For years there has been over supply particularly from the European powerhouses of France, Italy and Spain. Growers have been desperate to get anybody to buy their grapes but also with the full knowledge that if nobody did then a friendly EU official would come along and take them off their hands to distill into industrial alcohol. For a few years now governments have been encouraging people to plant alternative crops to cut out the surplus. Unfortunately good sites are just as likely as bad sites to be grubbed up and so it doesn't mean anything for quality. 

Another factor is that the world has become smaller and so growers have cottoned onto what  everybody else is getting for their grapes and coupled with rapidly rising demand particularly in the USA and China means that there is less chance of trading off one region against another. It only took one important Chinese buyer to take a trip to Spain last year to hoover up a six or seven million litres to have a major knock on effect on pricing. 
You now hear from many important producers that they are less interested in selling the the UK when they can get more money and get treated better elsewhere. It is true that some supermarkets can be abominable in doing things like delisting lines without warning for stock specifically labelled for them that can't be sold elsewhere. It has to be said not all of them do this and it's certainly not necessarily the ones who are always seen as being the bad guys in the media!
 In the shorter term there have also been poor harvests in some of the real volume regions of Spain, Italy and to some extent France. New Zealand is also short from 2012 which all stacks up to price rises.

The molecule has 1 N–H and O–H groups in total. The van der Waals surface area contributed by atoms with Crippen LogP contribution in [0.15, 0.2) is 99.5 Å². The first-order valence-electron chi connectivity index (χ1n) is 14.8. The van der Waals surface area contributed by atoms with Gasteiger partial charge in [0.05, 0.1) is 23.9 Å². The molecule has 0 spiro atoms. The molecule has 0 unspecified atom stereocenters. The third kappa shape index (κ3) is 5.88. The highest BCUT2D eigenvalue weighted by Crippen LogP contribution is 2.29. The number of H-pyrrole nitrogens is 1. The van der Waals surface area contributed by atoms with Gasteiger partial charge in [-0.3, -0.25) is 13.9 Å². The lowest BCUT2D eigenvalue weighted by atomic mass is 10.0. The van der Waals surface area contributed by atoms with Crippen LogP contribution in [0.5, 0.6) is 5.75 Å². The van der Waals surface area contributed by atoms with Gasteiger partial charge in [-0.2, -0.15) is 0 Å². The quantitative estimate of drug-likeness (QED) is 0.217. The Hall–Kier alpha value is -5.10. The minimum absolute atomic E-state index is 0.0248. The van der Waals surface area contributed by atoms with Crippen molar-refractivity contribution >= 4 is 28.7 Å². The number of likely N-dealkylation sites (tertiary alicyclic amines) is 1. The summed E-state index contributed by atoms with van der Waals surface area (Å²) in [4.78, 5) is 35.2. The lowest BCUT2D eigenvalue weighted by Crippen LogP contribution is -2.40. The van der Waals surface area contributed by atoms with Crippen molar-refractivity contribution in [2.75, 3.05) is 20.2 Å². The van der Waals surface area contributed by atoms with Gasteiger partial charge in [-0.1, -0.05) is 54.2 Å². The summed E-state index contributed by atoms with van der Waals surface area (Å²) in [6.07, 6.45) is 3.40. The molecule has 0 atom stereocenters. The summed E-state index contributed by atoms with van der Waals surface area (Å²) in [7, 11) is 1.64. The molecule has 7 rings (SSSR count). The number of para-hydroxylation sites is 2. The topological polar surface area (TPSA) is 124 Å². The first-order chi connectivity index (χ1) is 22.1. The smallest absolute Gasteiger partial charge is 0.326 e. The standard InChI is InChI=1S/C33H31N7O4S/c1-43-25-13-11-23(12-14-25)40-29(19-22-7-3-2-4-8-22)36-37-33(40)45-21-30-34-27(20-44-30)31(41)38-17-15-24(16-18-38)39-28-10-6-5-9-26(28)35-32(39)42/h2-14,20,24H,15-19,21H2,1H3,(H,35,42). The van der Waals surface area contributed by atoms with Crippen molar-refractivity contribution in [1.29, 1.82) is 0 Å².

What does this mean - well in general it should be good news for growers. The suppliers of raw materials are always the ones that feel the real pain of our insatiable desire for cheap goods. People need to look to providing them with more secure long term contracts that they can take to banks in order to borrow money for cash flow, expansion and maybe even better quality who knows! 
What does it mean? In the long term it will also be interesting to see where new plantings emerge. It will be dependent on climate change and  water availability in particular  which would rule out places such as Australia, California and maybe South Africa. My money is on serious expansion in China where they have already proved with crops such as apples that they are capable of large scale consistent and efficient production. Much as I would love England and Wales to fill the gap we will always be a niche high cost region however much growers currently worry about oversupply.
My other prediction is that consumers will turn to wine based drinks that have fruit juices or other flavourings added and probably lower alcohol - Peach Bellini or a Cranberry Cabernet anybody?

Watch this space!